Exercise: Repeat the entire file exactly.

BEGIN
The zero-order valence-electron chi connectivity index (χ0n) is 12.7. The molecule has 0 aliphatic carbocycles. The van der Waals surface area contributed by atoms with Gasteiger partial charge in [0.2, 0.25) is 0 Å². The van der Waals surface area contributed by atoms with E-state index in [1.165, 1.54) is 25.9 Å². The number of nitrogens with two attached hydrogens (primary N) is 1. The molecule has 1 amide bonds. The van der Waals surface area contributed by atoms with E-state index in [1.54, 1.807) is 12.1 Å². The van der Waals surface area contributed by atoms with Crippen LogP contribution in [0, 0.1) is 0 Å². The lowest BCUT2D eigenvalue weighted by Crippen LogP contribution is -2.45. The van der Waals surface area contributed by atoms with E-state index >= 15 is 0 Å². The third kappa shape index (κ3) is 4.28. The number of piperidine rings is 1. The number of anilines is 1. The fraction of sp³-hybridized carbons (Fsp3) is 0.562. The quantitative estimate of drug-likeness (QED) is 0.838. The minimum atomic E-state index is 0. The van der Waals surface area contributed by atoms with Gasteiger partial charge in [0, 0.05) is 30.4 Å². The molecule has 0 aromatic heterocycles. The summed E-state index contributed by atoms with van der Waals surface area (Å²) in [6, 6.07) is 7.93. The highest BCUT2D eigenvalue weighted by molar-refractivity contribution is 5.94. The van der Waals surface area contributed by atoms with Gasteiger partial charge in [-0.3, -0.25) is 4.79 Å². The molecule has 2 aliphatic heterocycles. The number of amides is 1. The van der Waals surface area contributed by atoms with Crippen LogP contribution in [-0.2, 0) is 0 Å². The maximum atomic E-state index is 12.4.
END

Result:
The zero-order valence-electron chi connectivity index (χ0n) is 12.7. The molecule has 0 aliphatic carbocycles. The van der Waals surface area contributed by atoms with Gasteiger partial charge in [0.2, 0.25) is 0 Å². The van der Waals surface area contributed by atoms with E-state index in [1.165, 1.54) is 25.9 Å². The number of nitrogens with two attached hydrogens (primary N) is 1. The molecule has 1 amide bonds. The van der Waals surface area contributed by atoms with E-state index in [1.54, 1.807) is 12.1 Å². The van der Waals surface area contributed by atoms with Crippen LogP contribution in [0, 0.1) is 0 Å². The lowest BCUT2D eigenvalue weighted by Crippen LogP contribution is -2.45. The van der Waals surface area contributed by atoms with E-state index >= 15 is 0 Å². The third kappa shape index (κ3) is 4.28. The number of piperidine rings is 1. The number of anilines is 1. The fraction of sp³-hybridized carbons (Fsp3) is 0.562. The quantitative estimate of drug-likeness (QED) is 0.838. The minimum atomic E-state index is 0. The van der Waals surface area contributed by atoms with Gasteiger partial charge in [0, 0.05) is 30.4 Å². The molecule has 0 aromatic heterocycles. The summed E-state index contributed by atoms with van der Waals surface area (Å²) in [6, 6.07) is 7.93. The highest BCUT2D eigenvalue weighted by molar-refractivity contribution is 5.94. The van der Waals surface area contributed by atoms with Gasteiger partial charge in [-0.3, -0.25) is 4.79 Å². The molecule has 2 aliphatic heterocycles. The number of amides is 1. The van der Waals surface area contributed by atoms with Crippen LogP contribution in [-0.2, 0) is 0 Å². The maximum atomic E-state index is 12.4.